Palazzo Vecchio

The front of the Palazzo Vecchio

An Inner Courtyard at the Palzzo Vecchio

The Palazzo Vecchio, located in the Piazza della Signoria, is a monument to the power of the Medici family and still serves as Florence's town hall. Completed by Arnolfo di Cambio in 1302, it was remodeled by Duke Cosimo I, who made it his palace in 1540. It became known as the Palazzo Vecchio (old palace) when the duke transferred his court to the Palazzo Pitti. The square-shaped exterior sports two large rows of windows with a central tower (currently under renovation) fronted by Cellini's Perseus and a copy of Michelangelo's David (photo to the left). Entrance to the Palazzo is gained through an inner courtyard decorated with frescoes and supported by Roman columns. (photo to the right). One flight up leads to the magnificent Salone dei Cinquecentro or assembly hall. Measuring 175 x 72 x 59 feet high, it was designed to accommodate the 500 men of the then (1490) Florentine Republic. A testimony to the triumph of the Medicis, the walls contain Vasari's murals depicting their victories over Siena and Pisa. Vasari also painted the ceiling with his Apotheosis of Cosimo. As if this self-congratulatory decoration was not enough, the outer boundaries of the room are lined with sculptures, foremost among them Michelangelo's Victory and Vincenzo dei Rossi's Labors of Hercules. The upper floors include apartments, notably the Sala dei Gigli, which houses Donatello's Judith and Holofernes. Perhaps most interesting is the Sala delle Carte (map room) with its huge globe and leather maps depicting the world known to Florentines in 1563.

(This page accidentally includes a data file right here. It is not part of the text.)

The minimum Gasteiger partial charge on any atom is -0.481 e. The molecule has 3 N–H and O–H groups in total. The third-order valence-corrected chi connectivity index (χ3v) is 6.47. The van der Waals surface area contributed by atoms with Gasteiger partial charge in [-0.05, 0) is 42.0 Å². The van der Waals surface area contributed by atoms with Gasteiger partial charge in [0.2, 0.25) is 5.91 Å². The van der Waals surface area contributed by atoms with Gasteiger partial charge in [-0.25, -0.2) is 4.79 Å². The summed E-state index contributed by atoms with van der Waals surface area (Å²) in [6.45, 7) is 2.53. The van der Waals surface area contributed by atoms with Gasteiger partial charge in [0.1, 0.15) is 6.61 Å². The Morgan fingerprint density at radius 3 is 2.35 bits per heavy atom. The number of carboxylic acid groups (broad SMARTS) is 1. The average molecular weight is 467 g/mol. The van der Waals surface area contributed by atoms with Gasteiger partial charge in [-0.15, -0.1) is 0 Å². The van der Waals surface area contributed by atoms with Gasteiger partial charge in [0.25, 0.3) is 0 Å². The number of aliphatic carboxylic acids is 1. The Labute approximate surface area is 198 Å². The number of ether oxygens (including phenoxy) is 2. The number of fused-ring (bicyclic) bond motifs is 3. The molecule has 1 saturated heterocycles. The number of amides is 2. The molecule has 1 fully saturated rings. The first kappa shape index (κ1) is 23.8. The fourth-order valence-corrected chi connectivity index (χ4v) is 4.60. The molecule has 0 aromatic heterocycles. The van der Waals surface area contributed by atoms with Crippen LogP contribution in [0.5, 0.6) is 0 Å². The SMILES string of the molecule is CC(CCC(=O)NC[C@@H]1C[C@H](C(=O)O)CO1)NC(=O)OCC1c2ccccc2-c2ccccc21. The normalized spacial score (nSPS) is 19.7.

Main Rooms of the Palazzo Vecchio
Salone dei Cinquecento The Studiolo Sala delle Carte Geografiche
Salone dei Cinquecento (2nd Floor) Studiolo (2nd Floor) Sala delle Carte Geografiche (2nd Floor)
Loggia del Saturno Sala dell'Udienza Sala dei Gigli
Loggia del Saturno (3rd Floor) Sala dell'Udienza (3rd Floor) Sala dei Gigli (3rd Floor)
Sculptures in the Palazzo Vecchio
Donatello's Judith and Holofernes Michelangelo's Victory
Vincenzo dei Rossi's Labors of Hercules
Donatello's Judith and Holofernes
(Sala dei Gigli)
Michelangelo's Victory
(Salone dei Cinquecento)
Vincenzo dei Rossi's Labors of Hercules (Salone dei Cinquecento)